Instead, this collective memory seems to be passed on within groups of the same species that coexist together, and the more tight-knit the group is, the stronger the psychic bond exists.
In nature, this can be seen in the flocking behavior of birds or fish. When these animals swarm in schools or murmurations, they change directions sharply without running into each other. This hive mindset is something unexplained by science, while evidence of some type of telepathic communication may be likely.
But what is the mechanism behind all this? Could it be explained by quantum theory?
Olympia Lepoint’s Triabrain Method merges Einstein’s Theory with consciousness (watch below):
The Possible Quantum Explanation
Physicists aren’t fond of what’s becoming a hackneyed theory that there may be a link between quantum physics and our consciousness; nonetheless there seems to be increasing evidence of a connection.
Einstein wasn’t the biggest fan of quantum entanglement, dismissing it as “spooky action at a distance,” because it didn’t fit into his general theory of relativity. But quantum entanglement is now a proven concept being used for quantum computing, and some physicists believe it could play a role in our consciousness.
Sir Roger Penrose first proposed the idea of a connection between quantum processes and consciousness, and he was quickly ostracized for it. The idea was considered sacrilegious to his materialist colleagues, who believed consciousness to be a physical product of the brain.
However, there has been another wave of acceptance for this theory supported by the research of esteemed U.C. Santa Barbara physicist Matthew Fischer. His theory came to him while he was recovering from depression.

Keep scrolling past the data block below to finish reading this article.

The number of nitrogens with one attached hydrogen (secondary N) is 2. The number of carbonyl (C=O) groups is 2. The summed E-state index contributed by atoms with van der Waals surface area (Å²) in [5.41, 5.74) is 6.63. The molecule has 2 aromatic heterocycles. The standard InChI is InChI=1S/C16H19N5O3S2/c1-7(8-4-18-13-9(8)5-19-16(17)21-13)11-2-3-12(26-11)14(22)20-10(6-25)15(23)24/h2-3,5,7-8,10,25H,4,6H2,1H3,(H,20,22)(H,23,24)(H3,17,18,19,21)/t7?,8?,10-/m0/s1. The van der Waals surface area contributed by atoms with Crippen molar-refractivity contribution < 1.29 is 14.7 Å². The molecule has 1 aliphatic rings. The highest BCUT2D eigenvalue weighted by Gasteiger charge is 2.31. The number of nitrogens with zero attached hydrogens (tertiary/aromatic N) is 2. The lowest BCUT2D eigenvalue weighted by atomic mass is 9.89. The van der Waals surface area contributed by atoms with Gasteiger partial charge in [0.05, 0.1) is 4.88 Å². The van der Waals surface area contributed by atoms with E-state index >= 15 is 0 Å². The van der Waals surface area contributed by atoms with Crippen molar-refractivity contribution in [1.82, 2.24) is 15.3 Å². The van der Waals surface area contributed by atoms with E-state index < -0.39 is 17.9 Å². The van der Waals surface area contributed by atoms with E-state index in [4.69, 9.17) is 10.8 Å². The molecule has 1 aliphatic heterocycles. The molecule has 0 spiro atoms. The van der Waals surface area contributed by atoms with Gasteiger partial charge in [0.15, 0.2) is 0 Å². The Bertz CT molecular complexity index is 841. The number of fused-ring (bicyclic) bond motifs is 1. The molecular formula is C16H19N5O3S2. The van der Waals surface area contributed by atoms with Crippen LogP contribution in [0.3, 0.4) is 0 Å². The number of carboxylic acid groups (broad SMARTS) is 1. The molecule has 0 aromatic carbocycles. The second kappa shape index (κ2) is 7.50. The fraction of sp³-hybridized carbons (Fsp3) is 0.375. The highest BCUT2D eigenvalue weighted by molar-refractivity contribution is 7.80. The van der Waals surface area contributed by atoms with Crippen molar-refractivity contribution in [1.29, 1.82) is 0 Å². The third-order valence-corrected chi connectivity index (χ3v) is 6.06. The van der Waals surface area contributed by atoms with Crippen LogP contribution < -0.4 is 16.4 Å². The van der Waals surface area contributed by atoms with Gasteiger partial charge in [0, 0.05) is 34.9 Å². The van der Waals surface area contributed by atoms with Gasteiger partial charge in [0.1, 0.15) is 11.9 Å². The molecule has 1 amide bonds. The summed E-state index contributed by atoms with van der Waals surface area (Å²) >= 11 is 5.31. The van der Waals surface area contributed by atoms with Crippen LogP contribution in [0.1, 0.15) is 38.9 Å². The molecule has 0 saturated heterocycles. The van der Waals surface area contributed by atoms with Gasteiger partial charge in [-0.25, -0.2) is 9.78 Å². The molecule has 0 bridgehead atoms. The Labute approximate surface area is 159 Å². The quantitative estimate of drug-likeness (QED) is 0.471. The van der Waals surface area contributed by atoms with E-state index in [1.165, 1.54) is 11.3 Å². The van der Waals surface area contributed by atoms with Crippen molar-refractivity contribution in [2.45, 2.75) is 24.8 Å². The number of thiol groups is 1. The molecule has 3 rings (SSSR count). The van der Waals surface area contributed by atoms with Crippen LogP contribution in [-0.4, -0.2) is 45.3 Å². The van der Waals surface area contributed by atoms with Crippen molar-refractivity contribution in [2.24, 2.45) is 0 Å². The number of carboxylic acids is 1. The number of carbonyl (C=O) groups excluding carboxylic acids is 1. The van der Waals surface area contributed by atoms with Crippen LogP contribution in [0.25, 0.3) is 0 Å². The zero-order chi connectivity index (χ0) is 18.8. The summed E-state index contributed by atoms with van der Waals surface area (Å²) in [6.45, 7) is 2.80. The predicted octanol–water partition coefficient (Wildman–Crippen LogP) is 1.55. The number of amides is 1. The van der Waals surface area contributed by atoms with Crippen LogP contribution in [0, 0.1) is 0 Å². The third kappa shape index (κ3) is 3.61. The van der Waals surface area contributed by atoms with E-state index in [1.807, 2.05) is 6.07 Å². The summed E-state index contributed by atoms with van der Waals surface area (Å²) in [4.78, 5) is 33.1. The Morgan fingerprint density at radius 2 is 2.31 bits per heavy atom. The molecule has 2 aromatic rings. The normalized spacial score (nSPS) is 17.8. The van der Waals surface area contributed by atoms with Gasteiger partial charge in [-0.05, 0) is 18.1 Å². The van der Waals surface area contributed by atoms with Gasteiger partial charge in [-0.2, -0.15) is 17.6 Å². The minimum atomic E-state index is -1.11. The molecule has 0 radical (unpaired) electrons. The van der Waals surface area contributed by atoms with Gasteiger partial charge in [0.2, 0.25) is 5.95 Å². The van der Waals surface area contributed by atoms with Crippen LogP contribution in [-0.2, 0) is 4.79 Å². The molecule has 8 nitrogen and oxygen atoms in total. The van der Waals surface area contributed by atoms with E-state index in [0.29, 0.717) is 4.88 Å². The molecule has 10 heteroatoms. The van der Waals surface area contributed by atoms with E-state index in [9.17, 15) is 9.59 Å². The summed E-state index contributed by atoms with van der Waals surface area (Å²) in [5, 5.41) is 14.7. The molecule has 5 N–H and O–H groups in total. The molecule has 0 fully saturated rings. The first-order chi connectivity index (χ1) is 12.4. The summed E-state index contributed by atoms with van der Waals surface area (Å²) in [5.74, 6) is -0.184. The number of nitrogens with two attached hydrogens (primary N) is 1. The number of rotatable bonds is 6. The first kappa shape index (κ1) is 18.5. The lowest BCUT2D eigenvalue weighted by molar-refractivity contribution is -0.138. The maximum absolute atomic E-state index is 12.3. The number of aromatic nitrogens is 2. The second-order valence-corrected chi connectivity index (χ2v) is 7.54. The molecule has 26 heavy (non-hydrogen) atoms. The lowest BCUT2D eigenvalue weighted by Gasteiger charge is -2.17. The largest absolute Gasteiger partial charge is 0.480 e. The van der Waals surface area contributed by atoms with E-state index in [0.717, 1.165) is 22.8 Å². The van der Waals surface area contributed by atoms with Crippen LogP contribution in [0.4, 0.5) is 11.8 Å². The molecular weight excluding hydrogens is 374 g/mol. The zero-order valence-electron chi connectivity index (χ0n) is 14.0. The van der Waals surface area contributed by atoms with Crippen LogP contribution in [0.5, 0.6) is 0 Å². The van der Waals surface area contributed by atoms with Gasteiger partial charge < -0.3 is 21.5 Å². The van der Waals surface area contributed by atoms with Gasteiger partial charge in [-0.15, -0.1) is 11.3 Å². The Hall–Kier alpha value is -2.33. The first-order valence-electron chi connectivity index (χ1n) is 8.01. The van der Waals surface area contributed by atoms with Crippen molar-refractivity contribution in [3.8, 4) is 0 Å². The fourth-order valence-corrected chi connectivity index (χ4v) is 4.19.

Fischer was prescribed antidepressants finding them highly effective and able to lift him out of his slump. But he was astounded to learn that modern medicine doesn’t really have any idea why anti-depressants work the way they do to affect brain function.
Fischer did some research and found an experiment in which scientists gave mice two different isotopes of lithium and observed their behavior. He found that the mice given lithium-6 showed stronger maternal behaviors compared to those given lithium-7. The only difference between the two ions? Nuclear spin.
Nuclear spin determines how long an atom can remain in an entangled state, or how long it remains coherent. With lower spins, the nucleus of the atom interacts with electric and magnetic fields less, slowing its decoherence. In the mice’s brain, the lithium-7 with a higher spin would decohere too quickly, but the lithium-6 worked, despite just a one neutron difference in weight.
This led Fischer to the idea that lithium might interact with the brain through quantum entanglement – for particular chemicals, the spin needs to be just right to entangle with neurons in the brain. This had the profound implication that our cognition may involve quantum processes.
Dean Radin is one of the most notable names studying what he calls “entangled minds.” Radin is the Chief Scientist at the Institute of Noetic Sciences and has devoted much of his career to studying psychic phenomena, under the premise that quantum entanglement may bridge the gap between a seemingly paranormal function and provable science.
Radin says that based on 17th century science, or Newtonian physics, it’s easy to consider telepathy and psychic phenomena as paranormal, but now that quantum entanglement has been proven, and separate objects can be connected at great distances, psi could potentially become a replicable, natural function.
In this regard, it may be possible that the universe itself could be a single, self-entangled object and so could our brains. And if quantum physics is able to prove this, it just might change our entire conception of reality and consciousness itself.
Watch Regina Meredith’s interview with Dean Radin below: